How we reached this desperate stage is complex. A growing population — thanks to natural change and immigration — and also an ageing one are factors. So is the disastrous GP contract introduced under Labour in 2004.
This absolved GPs from evening and weekend work for a modest pay reduction while giving them financial incentives for carrying out checks on cholesterol levels and blood pressure — which they were doing anyway. It resulted in a pay rise by an average of 60 per cent within three years. Suddenly, the once-trusted GP was being viewed as someone who was more interested in cash than care.
At the same time, the out-of-hours service became the responsibility of local health trusts, which often outsourced the work to large corporations who really put profit before patients.
Yet another factor is the rising number of women GPs who want to work part-time. The Government has failed to make enough places at medical school available to offset the shortfall.
Then there are the ill-thought- through changes to pensions and tax allowances which mean that older, more experienced GPs are taking early retirement to avoid penalties on their pension pots. On top of all this are changes to immigration regulations making it far more difficult to recruit doctors from overseas.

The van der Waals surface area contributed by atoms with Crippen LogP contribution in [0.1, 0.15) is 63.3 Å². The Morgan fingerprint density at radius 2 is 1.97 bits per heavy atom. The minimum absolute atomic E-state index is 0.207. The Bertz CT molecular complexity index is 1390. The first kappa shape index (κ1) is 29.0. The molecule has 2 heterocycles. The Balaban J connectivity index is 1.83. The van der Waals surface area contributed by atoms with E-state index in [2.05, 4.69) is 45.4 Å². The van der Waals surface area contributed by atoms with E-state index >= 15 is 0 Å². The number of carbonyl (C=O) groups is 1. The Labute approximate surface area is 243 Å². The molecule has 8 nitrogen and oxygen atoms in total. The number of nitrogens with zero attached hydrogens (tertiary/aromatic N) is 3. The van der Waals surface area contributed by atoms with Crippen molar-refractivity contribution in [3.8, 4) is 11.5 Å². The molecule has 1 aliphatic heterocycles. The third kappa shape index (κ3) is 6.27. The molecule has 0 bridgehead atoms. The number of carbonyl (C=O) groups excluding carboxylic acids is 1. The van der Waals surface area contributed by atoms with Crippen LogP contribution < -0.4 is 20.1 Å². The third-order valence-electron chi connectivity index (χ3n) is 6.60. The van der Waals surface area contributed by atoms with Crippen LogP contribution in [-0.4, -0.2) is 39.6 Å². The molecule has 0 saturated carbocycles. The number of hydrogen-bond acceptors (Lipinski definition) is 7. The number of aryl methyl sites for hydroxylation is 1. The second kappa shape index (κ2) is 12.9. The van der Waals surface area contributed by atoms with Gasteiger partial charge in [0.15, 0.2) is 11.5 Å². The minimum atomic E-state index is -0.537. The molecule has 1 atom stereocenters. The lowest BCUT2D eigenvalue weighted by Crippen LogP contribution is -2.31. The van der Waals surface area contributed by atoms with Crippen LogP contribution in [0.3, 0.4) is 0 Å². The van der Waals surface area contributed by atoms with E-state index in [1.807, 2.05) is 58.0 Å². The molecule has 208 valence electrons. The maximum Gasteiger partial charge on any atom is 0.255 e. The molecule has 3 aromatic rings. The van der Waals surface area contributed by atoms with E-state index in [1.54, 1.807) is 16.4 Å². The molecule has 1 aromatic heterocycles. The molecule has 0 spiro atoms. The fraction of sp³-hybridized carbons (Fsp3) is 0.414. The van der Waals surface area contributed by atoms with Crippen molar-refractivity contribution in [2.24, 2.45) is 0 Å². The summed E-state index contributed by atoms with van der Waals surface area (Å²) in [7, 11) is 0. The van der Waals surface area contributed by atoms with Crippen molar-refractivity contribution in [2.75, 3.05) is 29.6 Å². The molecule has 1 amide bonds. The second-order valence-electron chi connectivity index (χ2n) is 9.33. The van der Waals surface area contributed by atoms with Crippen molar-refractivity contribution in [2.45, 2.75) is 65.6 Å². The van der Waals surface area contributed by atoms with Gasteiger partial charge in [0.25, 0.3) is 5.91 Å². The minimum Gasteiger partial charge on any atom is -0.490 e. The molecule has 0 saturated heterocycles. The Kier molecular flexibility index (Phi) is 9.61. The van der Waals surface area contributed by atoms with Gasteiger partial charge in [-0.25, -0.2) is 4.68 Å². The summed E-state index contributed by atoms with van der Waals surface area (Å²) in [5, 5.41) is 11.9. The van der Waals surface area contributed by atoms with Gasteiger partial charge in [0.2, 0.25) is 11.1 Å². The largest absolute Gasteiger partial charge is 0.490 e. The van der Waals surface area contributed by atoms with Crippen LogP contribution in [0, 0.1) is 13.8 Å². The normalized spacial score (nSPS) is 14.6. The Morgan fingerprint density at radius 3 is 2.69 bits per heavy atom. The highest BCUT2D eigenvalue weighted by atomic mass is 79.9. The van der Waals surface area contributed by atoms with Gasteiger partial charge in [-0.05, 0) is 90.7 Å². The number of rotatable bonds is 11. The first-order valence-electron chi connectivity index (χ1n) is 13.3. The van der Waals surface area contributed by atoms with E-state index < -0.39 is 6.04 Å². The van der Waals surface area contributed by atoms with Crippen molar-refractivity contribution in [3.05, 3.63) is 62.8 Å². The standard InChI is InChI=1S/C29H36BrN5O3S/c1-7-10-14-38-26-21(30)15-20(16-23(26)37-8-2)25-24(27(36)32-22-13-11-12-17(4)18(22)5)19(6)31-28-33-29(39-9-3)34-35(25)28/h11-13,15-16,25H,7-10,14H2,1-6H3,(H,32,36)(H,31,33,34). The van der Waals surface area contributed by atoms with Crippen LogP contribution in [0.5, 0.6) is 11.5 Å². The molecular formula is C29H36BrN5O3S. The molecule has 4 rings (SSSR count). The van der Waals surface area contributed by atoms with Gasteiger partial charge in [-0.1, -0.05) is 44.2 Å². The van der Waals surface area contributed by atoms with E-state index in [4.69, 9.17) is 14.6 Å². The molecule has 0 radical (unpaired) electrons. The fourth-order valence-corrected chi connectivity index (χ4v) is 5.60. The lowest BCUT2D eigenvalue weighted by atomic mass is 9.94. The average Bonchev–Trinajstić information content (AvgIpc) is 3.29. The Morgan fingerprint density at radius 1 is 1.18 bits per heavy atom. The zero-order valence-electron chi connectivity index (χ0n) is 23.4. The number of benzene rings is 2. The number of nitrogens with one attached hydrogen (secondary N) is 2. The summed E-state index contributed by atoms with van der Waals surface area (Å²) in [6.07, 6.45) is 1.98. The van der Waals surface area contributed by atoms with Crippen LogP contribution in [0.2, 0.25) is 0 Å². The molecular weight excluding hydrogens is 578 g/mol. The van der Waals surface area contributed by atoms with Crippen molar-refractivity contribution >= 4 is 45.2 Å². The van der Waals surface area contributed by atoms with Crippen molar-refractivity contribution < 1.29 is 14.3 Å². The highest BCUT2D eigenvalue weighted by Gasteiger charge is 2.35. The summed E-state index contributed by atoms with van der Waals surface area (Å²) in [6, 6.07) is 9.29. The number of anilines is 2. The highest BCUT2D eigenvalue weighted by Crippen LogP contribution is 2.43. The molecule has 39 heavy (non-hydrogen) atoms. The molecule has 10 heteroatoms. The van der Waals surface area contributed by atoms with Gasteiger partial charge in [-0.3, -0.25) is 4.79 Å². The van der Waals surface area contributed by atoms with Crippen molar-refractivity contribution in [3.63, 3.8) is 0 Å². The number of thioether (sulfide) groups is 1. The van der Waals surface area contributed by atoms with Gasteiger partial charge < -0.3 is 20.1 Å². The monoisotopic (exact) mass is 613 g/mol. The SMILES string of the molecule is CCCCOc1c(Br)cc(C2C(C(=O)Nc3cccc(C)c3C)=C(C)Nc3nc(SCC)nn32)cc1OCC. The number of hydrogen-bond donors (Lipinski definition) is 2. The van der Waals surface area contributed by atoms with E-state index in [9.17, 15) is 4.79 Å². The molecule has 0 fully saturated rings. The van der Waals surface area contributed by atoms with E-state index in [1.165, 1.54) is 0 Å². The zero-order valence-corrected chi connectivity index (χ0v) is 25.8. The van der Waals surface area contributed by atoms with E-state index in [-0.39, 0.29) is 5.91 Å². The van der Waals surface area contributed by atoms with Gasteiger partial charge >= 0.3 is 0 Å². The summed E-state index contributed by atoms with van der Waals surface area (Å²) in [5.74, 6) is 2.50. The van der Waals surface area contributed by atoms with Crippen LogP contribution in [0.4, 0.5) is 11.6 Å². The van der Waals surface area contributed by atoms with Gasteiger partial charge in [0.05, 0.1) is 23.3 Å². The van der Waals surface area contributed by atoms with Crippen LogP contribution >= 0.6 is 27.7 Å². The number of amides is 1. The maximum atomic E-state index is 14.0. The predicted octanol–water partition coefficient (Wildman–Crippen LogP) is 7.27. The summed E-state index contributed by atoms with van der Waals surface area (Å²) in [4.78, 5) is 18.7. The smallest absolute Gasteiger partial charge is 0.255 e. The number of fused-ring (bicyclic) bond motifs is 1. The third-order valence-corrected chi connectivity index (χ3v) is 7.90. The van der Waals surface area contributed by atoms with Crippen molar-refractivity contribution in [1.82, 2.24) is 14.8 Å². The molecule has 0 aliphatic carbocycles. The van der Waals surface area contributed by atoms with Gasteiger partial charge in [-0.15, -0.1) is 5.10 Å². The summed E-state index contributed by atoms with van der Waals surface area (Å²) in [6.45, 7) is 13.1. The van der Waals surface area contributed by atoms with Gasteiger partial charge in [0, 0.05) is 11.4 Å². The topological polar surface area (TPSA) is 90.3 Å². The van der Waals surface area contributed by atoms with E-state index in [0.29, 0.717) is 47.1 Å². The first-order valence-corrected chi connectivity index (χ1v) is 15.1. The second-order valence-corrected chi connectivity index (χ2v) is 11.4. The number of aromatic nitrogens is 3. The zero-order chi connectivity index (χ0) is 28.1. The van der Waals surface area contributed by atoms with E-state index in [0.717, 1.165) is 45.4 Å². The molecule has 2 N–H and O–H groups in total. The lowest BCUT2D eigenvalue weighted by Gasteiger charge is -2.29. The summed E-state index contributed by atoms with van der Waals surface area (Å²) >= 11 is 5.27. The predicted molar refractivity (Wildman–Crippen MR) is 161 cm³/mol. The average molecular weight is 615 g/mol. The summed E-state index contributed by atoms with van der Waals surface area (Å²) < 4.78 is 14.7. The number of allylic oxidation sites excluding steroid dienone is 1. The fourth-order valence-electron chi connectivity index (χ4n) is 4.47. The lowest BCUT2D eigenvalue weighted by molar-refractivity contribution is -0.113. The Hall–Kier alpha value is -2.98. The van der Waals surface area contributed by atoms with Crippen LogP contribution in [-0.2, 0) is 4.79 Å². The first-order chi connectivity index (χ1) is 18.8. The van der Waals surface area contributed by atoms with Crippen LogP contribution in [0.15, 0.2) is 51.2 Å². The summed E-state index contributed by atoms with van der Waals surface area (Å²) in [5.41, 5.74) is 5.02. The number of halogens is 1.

So — a perfect storm. Patients, angry over the decline in care, point the finger at GPs, while NHS managers and politicians have shamefully allowed doctors to become the scapegoats of political and managerial incompetence.
I’ve had patients whose mental health has deteriorated after discharge because there was no continuity of care from their local surgery. I know that tests and scans go unchecked, and agreed treatment plans aren’t acted on. Pictured is Sebastian Hibberd
This has left GPs feeling more undermined and undervalued — which is why young doctors are rejecting general practice.
What is to be done? Other highly trained healthcare professionals, such as nurses and pharmacists, can certainly take some of the burden off frazzled GPs.
There must also be greater financial investment and better long-term planning for front-line services. We must increase medical school places and place a cap on the number of patients a GP can see in a working day. And the Treasury must urgently review the medical pension crisis.
A fundamental investigation of how primary care is run and delivered should be a Government priority. The death of little Sebastian Hibberd — and all the other victims of a failing service — must not be in vain.
A victory… but the battle goes on
After two years of relentless campaigning, the Mail can claim victory in getting the medical establishment to acknowledge the horrendous withdrawal symptoms some patients suffer when they try to come off antidepressant drugs.
The Royal College of Psychiatrists has belatedly acknowledged that withdrawal symptoms can be severe (not ‘mild’ as they’ve decreed previously) and may last for months (rather than a fortnight). Patients will now be warned of this in advance.